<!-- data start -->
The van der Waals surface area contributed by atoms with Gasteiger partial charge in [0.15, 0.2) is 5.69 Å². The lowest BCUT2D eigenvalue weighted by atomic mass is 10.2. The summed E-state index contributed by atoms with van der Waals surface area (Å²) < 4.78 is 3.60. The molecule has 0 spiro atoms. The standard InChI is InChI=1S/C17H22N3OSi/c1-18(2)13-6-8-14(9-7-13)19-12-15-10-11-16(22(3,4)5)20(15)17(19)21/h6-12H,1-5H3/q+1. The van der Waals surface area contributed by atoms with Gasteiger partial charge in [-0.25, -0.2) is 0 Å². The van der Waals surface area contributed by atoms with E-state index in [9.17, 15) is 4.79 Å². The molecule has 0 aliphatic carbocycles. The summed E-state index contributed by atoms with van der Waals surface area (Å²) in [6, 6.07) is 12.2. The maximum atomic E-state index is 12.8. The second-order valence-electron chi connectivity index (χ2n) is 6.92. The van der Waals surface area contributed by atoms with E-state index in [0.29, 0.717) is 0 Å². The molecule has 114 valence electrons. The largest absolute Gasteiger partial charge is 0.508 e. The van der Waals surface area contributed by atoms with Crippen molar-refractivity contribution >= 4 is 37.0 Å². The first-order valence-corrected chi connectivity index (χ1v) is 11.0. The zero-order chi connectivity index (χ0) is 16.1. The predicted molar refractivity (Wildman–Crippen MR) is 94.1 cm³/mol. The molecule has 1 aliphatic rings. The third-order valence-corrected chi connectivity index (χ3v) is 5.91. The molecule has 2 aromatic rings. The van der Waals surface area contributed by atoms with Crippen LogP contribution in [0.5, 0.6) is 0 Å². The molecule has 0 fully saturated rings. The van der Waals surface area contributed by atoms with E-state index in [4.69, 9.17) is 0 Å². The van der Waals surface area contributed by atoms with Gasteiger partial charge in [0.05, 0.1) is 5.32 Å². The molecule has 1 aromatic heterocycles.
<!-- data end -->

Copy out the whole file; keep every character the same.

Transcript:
The van der Waals surface area contributed by atoms with Gasteiger partial charge in [0.15, 0.2) is 5.69 Å². The lowest BCUT2D eigenvalue weighted by atomic mass is 10.2. The summed E-state index contributed by atoms with van der Waals surface area (Å²) < 4.78 is 3.60. The molecule has 0 spiro atoms. The standard InChI is InChI=1S/C17H22N3OSi/c1-18(2)13-6-8-14(9-7-13)19-12-15-10-11-16(22(3,4)5)20(15)17(19)21/h6-12H,1-5H3/q+1. The van der Waals surface area contributed by atoms with Gasteiger partial charge in [-0.25, -0.2) is 0 Å². The van der Waals surface area contributed by atoms with E-state index in [9.17, 15) is 4.79 Å². The molecule has 0 aliphatic carbocycles. The summed E-state index contributed by atoms with van der Waals surface area (Å²) in [6, 6.07) is 12.2. The maximum atomic E-state index is 12.8. The second-order valence-electron chi connectivity index (χ2n) is 6.92. The van der Waals surface area contributed by atoms with E-state index in [0.29, 0.717) is 0 Å². The molecule has 114 valence electrons. The largest absolute Gasteiger partial charge is 0.508 e. The van der Waals surface area contributed by atoms with Crippen molar-refractivity contribution >= 4 is 37.0 Å². The first-order valence-corrected chi connectivity index (χ1v) is 11.0. The zero-order chi connectivity index (χ0) is 16.1. The predicted molar refractivity (Wildman–Crippen MR) is 94.1 cm³/mol. The molecule has 1 aliphatic rings. The third-order valence-corrected chi connectivity index (χ3v) is 5.91. The molecule has 2 aromatic rings. The van der Waals surface area contributed by atoms with Crippen LogP contribution in [0.5, 0.6) is 0 Å². The molecule has 0 fully saturated rings. The van der Waals surface area contributed by atoms with E-state index in [4.69, 9.17) is 0 Å². The van der Waals surface area contributed by atoms with Gasteiger partial charge in [0.05, 0.1) is 5.32 Å². The molecule has 1 aromatic heterocycles.